One of the most fascinating and quaint little museums I have visited this year is Le Musée de la Boissellerie (traditional wooden box industry) in Bois d’Amont, in the Haut-Jura. Housed in an old disused sawmill / une scierie, with walls charged with history, this large museum is situated in a small village, surrounded by magnificent forests of tall spruce trees. In fact, for many centuries these forests, along with the local dairy farms / fromageries, were the main source of income in the valley. Today, these have largerly been replaced by les sports d’hiver, especially by way of popular ski resorts / stations de ski and a stunning golf course / terrain de golf in the neighbouring town of Les Rousses.
La Boissellerie was mostly active in the 19th century, with the confection of pretty but practical wooden boxes/ boîtes de bois destined to contain shoe polish, medecine, or even cheese. The museum houses a large collection of these amazing little boxes, as a whole area is dedicated to the very first machines invented for curling thin strips of wood before glueing them by hand. The activity was usually conducted at the mill during the day time and carried on at home, each night, by women and children.
Each room contains equipment (hydraulic and steam / à vapeur) that has been brought back to life –after laying dormant, or broken, for many years after the factory had closed- by a local group of passionates. For years the team gathered funding and collected first-hand information on how to use each machine, as well as artifacts, photos, anecdotes, etc…. and all these are carefully exhibited in themed rooms and commented on by extremely engaging and knowledgeable guides. The visit is educational, fun and as interactive as can be, with little quizzes and demos along the way.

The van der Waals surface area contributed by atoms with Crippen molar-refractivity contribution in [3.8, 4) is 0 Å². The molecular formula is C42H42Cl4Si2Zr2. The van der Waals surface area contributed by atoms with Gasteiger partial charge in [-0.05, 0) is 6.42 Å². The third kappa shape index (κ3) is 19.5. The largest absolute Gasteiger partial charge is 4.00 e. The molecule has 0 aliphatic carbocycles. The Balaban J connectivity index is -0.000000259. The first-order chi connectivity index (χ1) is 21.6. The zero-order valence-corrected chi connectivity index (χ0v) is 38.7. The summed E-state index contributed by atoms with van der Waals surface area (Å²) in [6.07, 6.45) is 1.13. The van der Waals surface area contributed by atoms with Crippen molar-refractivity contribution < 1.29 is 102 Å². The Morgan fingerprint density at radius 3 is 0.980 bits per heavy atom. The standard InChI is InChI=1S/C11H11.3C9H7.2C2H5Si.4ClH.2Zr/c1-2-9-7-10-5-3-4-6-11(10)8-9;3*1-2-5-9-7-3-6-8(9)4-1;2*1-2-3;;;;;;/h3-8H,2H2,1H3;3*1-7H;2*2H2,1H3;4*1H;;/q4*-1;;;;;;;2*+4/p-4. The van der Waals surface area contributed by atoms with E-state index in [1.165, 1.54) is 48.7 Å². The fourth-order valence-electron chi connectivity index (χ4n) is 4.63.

Other rooms show how the invention of further machines enabled the sawmill to diversify into ski making and –another local specialty- the tavaillon (wooden shingles).
The tavaillon (photo), usually positionned on the south side of buildings and farms here –to protect from both rain and wind- can be traced back to 850 BC, in neighbouring Switzerland. It’s presence here makes sense, partly because it is said to last at least 100 years, despite the harsh weather conditions –much longer than any other coating- but also due to the abondance of spruce trees all around, which would have made the use and transport of tiles or other covering materials less convenient and more costly. This was true at least until the 19th century, when a change in use of farm buildings (housing grain as well as animals) meant the material was deemed too flammable and was thus partially abandonned. Today, it is slowly making a comeback –although very costly- but many beautiful, old examples, can still be admired throughout the valley.
If your skiing, golfing or hiking holidays ever take you to that beautiful, unspoilt area of France, make time to visit this lovely little museum!